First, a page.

My son will never meet my brother in this world, but I will do my best to make sure he knows him. This year, when my little family of 3 gathers around our table, we will give thanks. Thanks for our past, our present, and our future. And, I will tell a little boy about his uncle who made the world’s best gravy and played a mean game of dominoes.

Grief’s Journey


I remember the night I got the call. You know, the kind of call that none of us wants. There had been an accident, and he was gone.
Not a day of my life had gone by without him in my world. The youngest of my 3 older brothers, he was 12 years old when I was born, and he was the quintessential “big brother.” Loving, overprotective, funny, and artistic, he won every thumb war and tickle fight. He looked out for me, wanted the best for me, and brought Technicolor to my little world.
In the days after the call, in the gathering of friends and family, the laughter and the tears, the shock and disbelief, I recall having a strange quietness inside of me. It was a stillness of sorts, as I hugged my sister-in-law and nephews, my siblings and cousins, as I held my mother in her grief. I realized we all were grieving a different person. The boys, in college and on the verge of adulthood, lost their father. My sister-in-law lost her husband of 20+ years, my siblings and cousins lost their best friend.
My mother. Well, my mother lost a sweet-smelling new born baby, a towheaded darling toddler with her own azure eyes, a tender-hearted 6 year old who fell asleep writing to Santa Claus, a scrappy adolescent, a charming yet rebellious teenager who grew into a hard-working, generous man. She lost her youngest son.
And, me? I felt (still) like I had lost a constellation of sorts. Something in my life that had always been true, that made the world, in all its fog and pain and dust, a bit more navigable.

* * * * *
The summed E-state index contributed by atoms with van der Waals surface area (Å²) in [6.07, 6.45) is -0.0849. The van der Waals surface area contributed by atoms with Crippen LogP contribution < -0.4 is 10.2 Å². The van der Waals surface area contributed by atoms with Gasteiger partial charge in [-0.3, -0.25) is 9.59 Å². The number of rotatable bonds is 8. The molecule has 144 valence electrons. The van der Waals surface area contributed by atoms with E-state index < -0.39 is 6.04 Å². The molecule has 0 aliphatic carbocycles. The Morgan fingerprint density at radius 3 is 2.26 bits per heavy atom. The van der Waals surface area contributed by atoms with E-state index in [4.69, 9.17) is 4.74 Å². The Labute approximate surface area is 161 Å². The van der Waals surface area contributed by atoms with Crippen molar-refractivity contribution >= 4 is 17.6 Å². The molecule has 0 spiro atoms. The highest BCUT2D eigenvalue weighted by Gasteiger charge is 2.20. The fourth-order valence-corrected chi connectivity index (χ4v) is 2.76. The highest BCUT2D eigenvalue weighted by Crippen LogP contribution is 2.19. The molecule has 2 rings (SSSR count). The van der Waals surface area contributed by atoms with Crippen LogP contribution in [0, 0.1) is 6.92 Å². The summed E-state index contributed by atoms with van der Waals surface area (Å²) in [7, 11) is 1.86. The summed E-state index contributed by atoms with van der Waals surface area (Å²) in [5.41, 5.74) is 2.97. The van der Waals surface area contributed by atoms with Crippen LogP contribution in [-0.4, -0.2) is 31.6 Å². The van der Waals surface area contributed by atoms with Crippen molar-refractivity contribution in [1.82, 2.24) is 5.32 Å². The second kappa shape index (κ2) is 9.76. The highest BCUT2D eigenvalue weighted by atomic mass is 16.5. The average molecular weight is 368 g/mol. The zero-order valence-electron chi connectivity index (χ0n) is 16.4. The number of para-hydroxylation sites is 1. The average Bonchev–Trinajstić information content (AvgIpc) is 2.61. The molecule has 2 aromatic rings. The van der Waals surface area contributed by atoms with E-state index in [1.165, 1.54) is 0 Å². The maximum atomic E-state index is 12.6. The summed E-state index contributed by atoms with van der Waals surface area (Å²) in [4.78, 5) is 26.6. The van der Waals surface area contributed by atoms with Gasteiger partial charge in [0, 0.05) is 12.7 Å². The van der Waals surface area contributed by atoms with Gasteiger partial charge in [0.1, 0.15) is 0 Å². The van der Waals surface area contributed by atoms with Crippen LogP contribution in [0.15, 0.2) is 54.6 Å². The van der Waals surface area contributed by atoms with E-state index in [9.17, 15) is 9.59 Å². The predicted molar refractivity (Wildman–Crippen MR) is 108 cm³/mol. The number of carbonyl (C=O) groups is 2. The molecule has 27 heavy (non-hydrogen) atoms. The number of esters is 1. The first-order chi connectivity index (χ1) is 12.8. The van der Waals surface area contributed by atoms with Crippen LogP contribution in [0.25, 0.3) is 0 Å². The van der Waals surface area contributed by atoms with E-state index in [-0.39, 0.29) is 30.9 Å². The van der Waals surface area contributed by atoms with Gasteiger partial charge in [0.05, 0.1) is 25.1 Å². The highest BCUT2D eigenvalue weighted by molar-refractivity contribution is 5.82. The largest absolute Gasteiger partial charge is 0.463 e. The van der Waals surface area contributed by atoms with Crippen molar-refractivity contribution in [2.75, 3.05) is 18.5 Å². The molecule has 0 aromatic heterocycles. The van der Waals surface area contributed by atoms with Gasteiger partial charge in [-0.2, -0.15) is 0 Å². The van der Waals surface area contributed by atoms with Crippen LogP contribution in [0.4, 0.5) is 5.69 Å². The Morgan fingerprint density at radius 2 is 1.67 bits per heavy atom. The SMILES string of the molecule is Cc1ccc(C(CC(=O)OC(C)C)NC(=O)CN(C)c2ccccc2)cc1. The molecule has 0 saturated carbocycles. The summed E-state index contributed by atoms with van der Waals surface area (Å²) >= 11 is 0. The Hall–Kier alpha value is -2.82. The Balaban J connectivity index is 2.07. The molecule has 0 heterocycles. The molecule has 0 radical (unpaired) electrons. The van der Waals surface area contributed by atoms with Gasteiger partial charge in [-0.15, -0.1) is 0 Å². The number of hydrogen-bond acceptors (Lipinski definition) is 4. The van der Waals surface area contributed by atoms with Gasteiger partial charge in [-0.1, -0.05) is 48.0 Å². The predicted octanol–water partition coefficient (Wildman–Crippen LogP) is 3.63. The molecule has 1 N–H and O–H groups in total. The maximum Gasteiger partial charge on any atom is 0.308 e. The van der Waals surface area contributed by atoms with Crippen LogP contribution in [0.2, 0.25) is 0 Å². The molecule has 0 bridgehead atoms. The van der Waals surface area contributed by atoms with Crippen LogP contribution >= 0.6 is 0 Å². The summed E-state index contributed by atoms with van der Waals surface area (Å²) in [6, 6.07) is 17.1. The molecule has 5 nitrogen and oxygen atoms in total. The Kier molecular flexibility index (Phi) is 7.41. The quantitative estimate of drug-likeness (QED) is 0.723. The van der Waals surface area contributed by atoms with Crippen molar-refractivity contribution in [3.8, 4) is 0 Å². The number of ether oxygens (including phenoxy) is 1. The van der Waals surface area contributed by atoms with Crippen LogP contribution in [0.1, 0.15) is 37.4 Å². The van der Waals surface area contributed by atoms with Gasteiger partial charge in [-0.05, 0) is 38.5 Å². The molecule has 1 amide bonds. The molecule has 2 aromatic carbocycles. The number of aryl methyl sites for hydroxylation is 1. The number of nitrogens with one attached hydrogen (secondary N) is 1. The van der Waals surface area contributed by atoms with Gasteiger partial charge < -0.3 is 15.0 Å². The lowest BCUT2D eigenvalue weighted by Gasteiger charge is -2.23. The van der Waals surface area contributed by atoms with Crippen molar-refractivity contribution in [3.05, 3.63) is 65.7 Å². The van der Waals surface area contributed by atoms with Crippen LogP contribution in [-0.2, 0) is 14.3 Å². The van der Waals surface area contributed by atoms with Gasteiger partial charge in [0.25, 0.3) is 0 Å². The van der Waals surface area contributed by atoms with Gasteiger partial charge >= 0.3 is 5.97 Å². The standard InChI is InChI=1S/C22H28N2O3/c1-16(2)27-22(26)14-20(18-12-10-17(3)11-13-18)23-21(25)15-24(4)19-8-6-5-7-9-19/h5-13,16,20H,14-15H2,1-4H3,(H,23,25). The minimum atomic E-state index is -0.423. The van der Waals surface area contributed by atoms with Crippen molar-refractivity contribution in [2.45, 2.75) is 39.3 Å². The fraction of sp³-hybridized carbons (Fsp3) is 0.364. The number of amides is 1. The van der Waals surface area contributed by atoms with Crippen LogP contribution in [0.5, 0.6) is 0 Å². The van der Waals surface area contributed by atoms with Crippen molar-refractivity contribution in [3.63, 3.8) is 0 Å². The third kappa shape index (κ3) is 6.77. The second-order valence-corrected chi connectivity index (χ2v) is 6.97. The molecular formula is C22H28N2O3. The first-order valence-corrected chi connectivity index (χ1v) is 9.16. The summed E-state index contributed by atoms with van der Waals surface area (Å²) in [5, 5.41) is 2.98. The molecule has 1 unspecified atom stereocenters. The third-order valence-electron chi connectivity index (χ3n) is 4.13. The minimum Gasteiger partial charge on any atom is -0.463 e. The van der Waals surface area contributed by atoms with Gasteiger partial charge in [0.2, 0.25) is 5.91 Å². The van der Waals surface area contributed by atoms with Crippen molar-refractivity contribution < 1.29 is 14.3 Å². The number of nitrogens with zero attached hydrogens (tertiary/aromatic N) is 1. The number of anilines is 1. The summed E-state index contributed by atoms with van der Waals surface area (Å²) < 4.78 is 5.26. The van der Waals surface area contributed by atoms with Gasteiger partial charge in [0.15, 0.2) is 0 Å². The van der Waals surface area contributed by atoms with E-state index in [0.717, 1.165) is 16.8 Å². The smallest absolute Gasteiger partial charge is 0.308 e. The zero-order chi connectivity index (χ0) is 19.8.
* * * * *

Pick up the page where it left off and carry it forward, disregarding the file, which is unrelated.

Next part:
I wasn’t angry with God, but I did question His timing. Jimmie was fairly young, had a wife and two boys who still needed him. If God had to take someone, why not me? I was single at the time and not yet a mother. Not as many people needed me. Mine was not a big life. I wasn’t a constellation.
My brother’s own words comforted me. He had always believed that, “when it’s your time to go, it’s your time to go, and that’s all there is to it.” It’s just that, it seemed impossible that a heart so big and a personality so bright could just disappear. One minute we’re waving good bye in our own special way as I leave on what I think will be my “big adventure” in the Pacific Northwest. The next minute, I have to remind myself to breathe because I’m not sure there’s any oxygen left in the world.
Eventually, the services were over, the visitors had gone, and I was free to grieve in my own way as I resumed my journey over the mountains. It seemed disrespectful to be starting a new life when the life of one I held oh, so dear had ended.
I was surprised in the things that brought me comfort. Pulling off to the side of the road the first time I heard one of his favorite songs on the radio, I cried and screamed, and then I laughed. That almost felt wrong, too. But, I knew he would want me to laugh.
I prayed. But, I didn’t really know how to pray. My heart hurt. My soul hurt. I asked God to please, just help me. Help my family. Help us to survive.
I tried desperately to retrieve that voicemail message that I knew I had deleted 2 days too soon. Every time I picked up the phone to call him, the pain seared as my brain caught up with reality, again. The human in me wanted to know the why. And, of course, the only real answer was that one that the child in each of us despises, “just because.” Of course, that doesn’t really seem like an answer, at first. Then, as it wore me down and won, as reality so often does, this reviled answer and I began to make peace. There are simply some things that we cannot and will never understand. We can only choose to live with them, side by side on the journey.
I read that C.S. Lewis, who lost his wife to cancer, came to the conclusion that the pain we feel in our grief is born of the love and joy we share in life. This pain of mine, then, this “just because” became, eventually, a beloved companion. I could not have the memories without the pain, and the memories are worth it. They are worth every sharp edge, every subtle shadow, every short breath, every tear. They are worth it because my brother was amazing, and he loved me. And, I love him, still.